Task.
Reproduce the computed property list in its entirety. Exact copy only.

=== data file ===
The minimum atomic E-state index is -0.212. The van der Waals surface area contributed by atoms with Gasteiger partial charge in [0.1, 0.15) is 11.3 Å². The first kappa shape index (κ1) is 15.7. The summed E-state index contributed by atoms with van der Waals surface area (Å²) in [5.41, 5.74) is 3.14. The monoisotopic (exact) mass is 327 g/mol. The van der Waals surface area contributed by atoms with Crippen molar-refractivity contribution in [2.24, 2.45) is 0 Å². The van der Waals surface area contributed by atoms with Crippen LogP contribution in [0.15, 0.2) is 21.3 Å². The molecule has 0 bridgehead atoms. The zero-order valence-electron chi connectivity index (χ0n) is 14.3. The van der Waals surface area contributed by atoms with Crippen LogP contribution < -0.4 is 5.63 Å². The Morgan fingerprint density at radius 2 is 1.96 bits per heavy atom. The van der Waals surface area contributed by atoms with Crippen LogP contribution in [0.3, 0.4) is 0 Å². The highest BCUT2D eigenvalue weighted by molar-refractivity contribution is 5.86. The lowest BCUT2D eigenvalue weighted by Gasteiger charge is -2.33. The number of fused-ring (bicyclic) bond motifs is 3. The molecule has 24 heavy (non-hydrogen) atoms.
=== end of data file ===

The minimum atomic E-state index is -0.212. The van der Waals surface area contributed by atoms with Gasteiger partial charge in [0.1, 0.15) is 11.3 Å². The first kappa shape index (κ1) is 15.7. The summed E-state index contributed by atoms with van der Waals surface area (Å²) in [5.41, 5.74) is 3.14. The monoisotopic (exact) mass is 327 g/mol. The van der Waals surface area contributed by atoms with Crippen molar-refractivity contribution in [2.24, 2.45) is 0 Å². The van der Waals surface area contributed by atoms with Crippen LogP contribution in [0.15, 0.2) is 21.3 Å². The molecule has 0 bridgehead atoms. The zero-order valence-electron chi connectivity index (χ0n) is 14.3. The van der Waals surface area contributed by atoms with Crippen LogP contribution < -0.4 is 5.63 Å². The Morgan fingerprint density at radius 2 is 1.96 bits per heavy atom. The van der Waals surface area contributed by atoms with Crippen LogP contribution in [0.3, 0.4) is 0 Å². The highest BCUT2D eigenvalue weighted by molar-refractivity contribution is 5.86. The lowest BCUT2D eigenvalue weighted by Gasteiger charge is -2.33. The number of fused-ring (bicyclic) bond motifs is 3. The molecule has 24 heavy (non-hydrogen) atoms.